Rookie Shaun King, who took over the offense when Trent Dilfer’s season ended due a broken collarbone sustained in Week 11, threw two interceptions and was sacked five times on an afternoon when the offense managed all of 12 first downs and 203 total yards.

Bucs, Rams First Two Playoff Meetings Were For NFC Supremacy

TAMPA, FL. – A trip to the Super Bowl was on the line in the two previous playoff meetings between the Buccaneers and Rams. The Bucs lost both games and failed to reach the end zone in both games. They were outscored by a combined, get this, 20-6. That’s 26 total points in two games.

Barring a monsoon, which is not in the forecast, the teams might combine for more than 26 points in the first quarter at Raymond James Stadium on Sunday afternoon. After all, Tom Brady (43) and Matthew Stafford (41) were the NFL’s top two in touchdown passes this season.

Here is a look at the first two playoff matchups between the Rams and Bucs, which were two decades apart.

January 6, 1980: Rams 9, Buccaneers 0 (NFC Championship)

After disposing of the Eagles in their first-ever playoff game the week before, John McKay’s team remained at home for the only conference championship game ever played at Tampa Stadium. In fact, until this season, the 1979-80 playoff year was the only time the Bucs hosted more than one playoff game. Let that sink in.

On a day in which the temperature at kickoff was 54 degrees, both teams had touchdowns nullified by penalties. The Rams penetrated Tampa Bay’s 10-yard line on three occasions only to settle for a Frank Corral field goal each time. Corral’s longest was all of 23 yards and, if you strung the field goals together, they would have totaled 63 yards. Alas, it was more than enough as the Buccaneers compiled a meager 177 yards and seven first downs.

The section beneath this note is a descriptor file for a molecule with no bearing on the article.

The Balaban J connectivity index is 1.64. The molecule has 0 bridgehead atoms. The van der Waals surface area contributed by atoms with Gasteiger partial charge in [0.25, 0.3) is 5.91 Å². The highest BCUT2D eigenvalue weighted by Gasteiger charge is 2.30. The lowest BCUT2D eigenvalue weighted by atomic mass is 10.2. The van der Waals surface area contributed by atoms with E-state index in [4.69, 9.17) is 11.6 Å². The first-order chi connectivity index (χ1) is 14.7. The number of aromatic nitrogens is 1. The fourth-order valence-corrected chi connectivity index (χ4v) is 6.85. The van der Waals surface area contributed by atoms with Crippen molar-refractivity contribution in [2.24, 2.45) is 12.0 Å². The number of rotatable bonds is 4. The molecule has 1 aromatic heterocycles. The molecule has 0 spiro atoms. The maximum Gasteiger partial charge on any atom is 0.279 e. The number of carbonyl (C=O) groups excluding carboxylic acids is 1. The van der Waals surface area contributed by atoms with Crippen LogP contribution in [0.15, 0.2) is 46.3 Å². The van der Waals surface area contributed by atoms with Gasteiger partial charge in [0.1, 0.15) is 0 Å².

Doug Williams was 2-for-13 for 12 yards and a pick, the Bucs’ only turnover. Mike Rae was pressed into service and, incredibly, was also 2-for-13. Running back Jerry Eckwood’s 42-yard completion to receiver Larry Mucker was easily (by 17 yards) Tampa Bay’s longest play. Mucker, by the way, also had the Bucs’ longest run at 24 yards. His only two touches resulted in 66 yards, or more than one-third of the team’s total.

The Rams lost to the Steelers, 31-16, in Super Bowl XIV.

January 23, 2000: Rams 11, Bucs 6 (NFC Championship)

The Bucs picked off Kurt Warner three times and held him to a season-low rating of 56.2. However, with Tampa Bay leading 6-5, the lone touchdown of the game came with 4:44 remaining in the fourth quarter when Warner connected with Ricky Proehl on a 30-yard score.

The TWA Dome was in a frenzy – by this point, the Rams had been in St. Louis for a few years – and the Rams were on their way to the Super Bowl.

Rookie Shaun King, who took over the offense when Trent Dilfer’s season ended due a broken collarbone sustained in Week 11, threw two interceptions and was sacked five times on an afternoon when the offense managed all of 12 first downs and 203 total yards.
Shaun King, Credit: Tampa Bay Buccaneers

Rookie Shaun King, who took over the offense when Trent Dilfer’s season ended due a broken collarbone sustained in Week 11, threw two interceptions and was sacked five times on an afternoon when the offense managed all of 12 first downs and 203 total yards.

Defensive end Steve White had the only interception of his career when he picked off Warner on the game’s first snap, which set up the Bucs at the Rams’ 20. However, they had to settle for a Martin Gramatica field goal and a 3-0 lead. Gramatica’s fourth-quarter field goal put the Bucs up 6-5 and capped a 66-yard drive – Tampa Bay’s longest of the day – that stalled inside the 10.

The Rams defeated the Titans, 23-16 in Super Bowl XXXIV. In a memorable finish, St. Louis linebacker Mike Jones tackled Tennessee receiver Kevin Dyson shy of the goal line on the game’s final play.

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